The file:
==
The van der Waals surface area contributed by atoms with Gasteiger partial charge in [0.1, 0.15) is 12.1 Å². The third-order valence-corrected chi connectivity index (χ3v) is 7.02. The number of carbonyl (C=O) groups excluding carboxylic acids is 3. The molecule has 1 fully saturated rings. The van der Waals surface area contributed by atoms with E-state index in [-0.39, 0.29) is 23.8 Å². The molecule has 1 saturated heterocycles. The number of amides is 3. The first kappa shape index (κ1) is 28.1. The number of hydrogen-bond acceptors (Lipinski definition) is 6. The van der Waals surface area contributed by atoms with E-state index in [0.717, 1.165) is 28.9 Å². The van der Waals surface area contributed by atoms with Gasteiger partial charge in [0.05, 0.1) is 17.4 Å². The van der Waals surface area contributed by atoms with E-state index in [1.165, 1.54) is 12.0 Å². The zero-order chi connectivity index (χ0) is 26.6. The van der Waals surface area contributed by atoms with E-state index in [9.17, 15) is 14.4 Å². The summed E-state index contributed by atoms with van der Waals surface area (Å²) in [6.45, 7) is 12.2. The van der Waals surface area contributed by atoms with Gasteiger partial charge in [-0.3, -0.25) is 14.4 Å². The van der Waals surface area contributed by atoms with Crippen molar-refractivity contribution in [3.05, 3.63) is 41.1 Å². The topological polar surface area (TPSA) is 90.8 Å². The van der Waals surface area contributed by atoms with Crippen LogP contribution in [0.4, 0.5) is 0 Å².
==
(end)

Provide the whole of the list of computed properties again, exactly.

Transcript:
The van der Waals surface area contributed by atoms with Gasteiger partial charge in [0.1, 0.15) is 12.1 Å². The third-order valence-corrected chi connectivity index (χ3v) is 7.02. The number of carbonyl (C=O) groups excluding carboxylic acids is 3. The molecule has 1 fully saturated rings. The van der Waals surface area contributed by atoms with E-state index in [-0.39, 0.29) is 23.8 Å². The molecule has 1 saturated heterocycles. The number of amides is 3. The first kappa shape index (κ1) is 28.1. The number of hydrogen-bond acceptors (Lipinski definition) is 6. The van der Waals surface area contributed by atoms with E-state index in [0.717, 1.165) is 28.9 Å². The van der Waals surface area contributed by atoms with Gasteiger partial charge in [0.05, 0.1) is 17.4 Å². The van der Waals surface area contributed by atoms with E-state index in [1.165, 1.54) is 12.0 Å². The zero-order chi connectivity index (χ0) is 26.6. The van der Waals surface area contributed by atoms with E-state index in [9.17, 15) is 14.4 Å². The summed E-state index contributed by atoms with van der Waals surface area (Å²) in [6.45, 7) is 12.2. The van der Waals surface area contributed by atoms with Gasteiger partial charge in [-0.3, -0.25) is 14.4 Å². The van der Waals surface area contributed by atoms with Crippen molar-refractivity contribution in [3.05, 3.63) is 41.1 Å². The topological polar surface area (TPSA) is 90.8 Å². The van der Waals surface area contributed by atoms with Crippen LogP contribution in [0.4, 0.5) is 0 Å².